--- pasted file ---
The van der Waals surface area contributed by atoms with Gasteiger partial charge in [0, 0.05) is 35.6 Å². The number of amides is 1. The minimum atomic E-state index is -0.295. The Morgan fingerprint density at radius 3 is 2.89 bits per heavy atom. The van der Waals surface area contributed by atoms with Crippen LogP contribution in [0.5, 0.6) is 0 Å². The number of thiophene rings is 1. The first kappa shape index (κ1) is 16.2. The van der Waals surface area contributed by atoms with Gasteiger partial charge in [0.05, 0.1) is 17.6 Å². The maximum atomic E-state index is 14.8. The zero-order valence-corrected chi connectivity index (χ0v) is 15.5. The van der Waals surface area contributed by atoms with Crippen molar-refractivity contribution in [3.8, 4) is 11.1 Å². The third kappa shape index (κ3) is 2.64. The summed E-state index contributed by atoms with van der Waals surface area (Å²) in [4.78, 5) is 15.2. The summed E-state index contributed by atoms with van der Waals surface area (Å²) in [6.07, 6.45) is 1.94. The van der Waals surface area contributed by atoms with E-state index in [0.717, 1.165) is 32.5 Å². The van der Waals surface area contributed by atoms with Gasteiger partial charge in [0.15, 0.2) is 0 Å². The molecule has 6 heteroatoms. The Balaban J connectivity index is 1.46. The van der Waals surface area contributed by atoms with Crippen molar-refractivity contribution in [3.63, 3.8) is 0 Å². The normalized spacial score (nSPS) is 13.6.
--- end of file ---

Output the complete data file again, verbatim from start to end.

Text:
The van der Waals surface area contributed by atoms with Gasteiger partial charge in [0, 0.05) is 35.6 Å². The number of amides is 1. The minimum atomic E-state index is -0.295. The Morgan fingerprint density at radius 3 is 2.89 bits per heavy atom. The van der Waals surface area contributed by atoms with Crippen LogP contribution in [0.5, 0.6) is 0 Å². The number of thiophene rings is 1. The first kappa shape index (κ1) is 16.2. The van der Waals surface area contributed by atoms with Gasteiger partial charge in [0.05, 0.1) is 17.6 Å². The maximum atomic E-state index is 14.8. The zero-order valence-corrected chi connectivity index (χ0v) is 15.5. The van der Waals surface area contributed by atoms with Crippen molar-refractivity contribution in [3.8, 4) is 11.1 Å². The third kappa shape index (κ3) is 2.64. The summed E-state index contributed by atoms with van der Waals surface area (Å²) in [4.78, 5) is 15.2. The summed E-state index contributed by atoms with van der Waals surface area (Å²) in [6.07, 6.45) is 1.94. The van der Waals surface area contributed by atoms with E-state index in [0.717, 1.165) is 32.5 Å². The van der Waals surface area contributed by atoms with Gasteiger partial charge in [0.15, 0.2) is 0 Å². The molecule has 6 heteroatoms. The Balaban J connectivity index is 1.46. The van der Waals surface area contributed by atoms with Crippen molar-refractivity contribution in [3.63, 3.8) is 0 Å². The normalized spacial score (nSPS) is 13.6.